Are You A Workplace Troll?

Anyone who runs a website or a blog is familiar with trolls.

By Åsmund Ødegård from Oslo/Ås, Norway (Hunderfossen Uploaded by Arsenikk)

You know them – the evil ones who pop up from underneath a log someplace, spew forth some usually unprintable comment or begin a flame war, and leave. You are then left to clean up the mess.  They’re not a new phenomenon:

Yet there is a certain race of men, that either imagine it their duty, or make it their amusement, to hinder the reception of every work of learning or genius, who stand as sentinels in the avenues of fame, and value themselves upon giving Ignorance and Envy the first notice of a prey

That was Dr. Samuel Johnson in 1750, long before the internet. But trolls aren’t the topic today. Instead, I want to talk about criticism itself, since in a strange way that is how trolls see themselves.  I happen to think criticism is important, and done well it can be enlightening.  Dr. Johnson believed in critics too:

You may abuse a tragedy, though you cannot write one. You may scold a carpenter who has made you a bad table, though you cannot make a table. It is not your trade to make tables.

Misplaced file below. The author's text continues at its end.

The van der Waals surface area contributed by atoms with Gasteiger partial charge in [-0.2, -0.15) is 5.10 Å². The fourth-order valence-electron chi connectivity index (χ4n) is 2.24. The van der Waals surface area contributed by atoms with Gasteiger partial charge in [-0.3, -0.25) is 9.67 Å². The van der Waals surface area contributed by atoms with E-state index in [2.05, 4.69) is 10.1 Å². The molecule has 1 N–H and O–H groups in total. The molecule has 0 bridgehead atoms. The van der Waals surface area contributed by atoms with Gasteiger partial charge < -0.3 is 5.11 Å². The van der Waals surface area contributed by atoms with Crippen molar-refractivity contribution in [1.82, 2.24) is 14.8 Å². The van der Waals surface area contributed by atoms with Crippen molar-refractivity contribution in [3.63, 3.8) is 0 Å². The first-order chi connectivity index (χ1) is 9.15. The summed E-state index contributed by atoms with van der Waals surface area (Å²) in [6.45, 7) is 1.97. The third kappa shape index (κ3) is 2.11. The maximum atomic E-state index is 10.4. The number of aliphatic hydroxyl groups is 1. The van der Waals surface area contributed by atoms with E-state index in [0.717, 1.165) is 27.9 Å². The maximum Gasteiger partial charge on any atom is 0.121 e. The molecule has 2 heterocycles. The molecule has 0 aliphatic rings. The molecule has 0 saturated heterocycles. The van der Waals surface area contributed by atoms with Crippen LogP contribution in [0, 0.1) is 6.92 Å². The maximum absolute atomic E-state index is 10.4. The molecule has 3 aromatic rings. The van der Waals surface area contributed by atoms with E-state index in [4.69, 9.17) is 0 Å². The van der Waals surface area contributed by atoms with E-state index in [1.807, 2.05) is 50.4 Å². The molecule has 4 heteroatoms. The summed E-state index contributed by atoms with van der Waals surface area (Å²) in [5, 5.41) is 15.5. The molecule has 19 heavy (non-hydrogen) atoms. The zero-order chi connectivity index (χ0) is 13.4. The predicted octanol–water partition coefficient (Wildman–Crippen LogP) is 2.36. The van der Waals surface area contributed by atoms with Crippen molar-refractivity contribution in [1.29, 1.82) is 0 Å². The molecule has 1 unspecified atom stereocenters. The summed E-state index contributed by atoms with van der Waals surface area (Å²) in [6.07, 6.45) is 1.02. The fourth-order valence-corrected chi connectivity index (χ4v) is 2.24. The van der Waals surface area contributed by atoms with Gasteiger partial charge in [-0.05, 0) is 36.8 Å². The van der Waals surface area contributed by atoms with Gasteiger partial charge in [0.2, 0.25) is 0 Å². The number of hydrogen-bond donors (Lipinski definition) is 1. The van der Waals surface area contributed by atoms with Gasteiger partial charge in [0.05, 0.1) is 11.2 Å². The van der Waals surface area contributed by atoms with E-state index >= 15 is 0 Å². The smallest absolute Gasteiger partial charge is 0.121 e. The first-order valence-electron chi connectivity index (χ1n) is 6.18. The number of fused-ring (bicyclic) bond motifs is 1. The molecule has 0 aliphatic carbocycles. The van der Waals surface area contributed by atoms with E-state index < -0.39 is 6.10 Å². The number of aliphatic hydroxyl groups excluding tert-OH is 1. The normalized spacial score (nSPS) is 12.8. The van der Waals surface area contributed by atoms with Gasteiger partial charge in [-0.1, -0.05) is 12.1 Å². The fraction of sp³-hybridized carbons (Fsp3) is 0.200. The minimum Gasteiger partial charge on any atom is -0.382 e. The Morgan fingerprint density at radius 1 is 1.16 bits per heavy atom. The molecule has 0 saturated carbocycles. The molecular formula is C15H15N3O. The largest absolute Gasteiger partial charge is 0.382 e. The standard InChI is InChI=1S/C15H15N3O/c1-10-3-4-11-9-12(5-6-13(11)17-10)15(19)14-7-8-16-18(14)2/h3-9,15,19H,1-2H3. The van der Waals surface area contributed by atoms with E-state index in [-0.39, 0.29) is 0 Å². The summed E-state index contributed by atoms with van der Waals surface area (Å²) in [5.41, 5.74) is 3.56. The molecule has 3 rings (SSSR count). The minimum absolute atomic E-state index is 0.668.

That gets to the root of people like me (who read or watch films or eat out) criticizing works (books, films, restaurants) even though we can’t create those things (books, movies, dishes) on our own.  It’s possible to be educated enough in something and to have an informed, cogent opinions without actually being able to do the thing in question.  If not, why do we have sports columnists or book reviewers?

The thing about good criticism is that it’s not of the “you suck” troll variety.  It is specific and measures the work in question against other works and benchmark standards as well as against the reviewer’s own experience.  Not all criticism is negative either.  A review that says something was great is just as useless as the “it sucked” variety if it doesn’t explain the “why”.

So ask yourself this – are you a troll in the workplace when you offer criticism without the appropriate additional information?  Telling someone their work isn’t good without explaining why and helping to find a road to making it better makes you one in my book.  It’s just as bad to compliment someone’s work without explaining why it’s good.  How is the recipient of your nicety to replicate what made it great if they don’t know what that was?

Criticism is an integral part of daily life.  The thing I try to remember is to be a critic and not a troll.  Are you with me on that?

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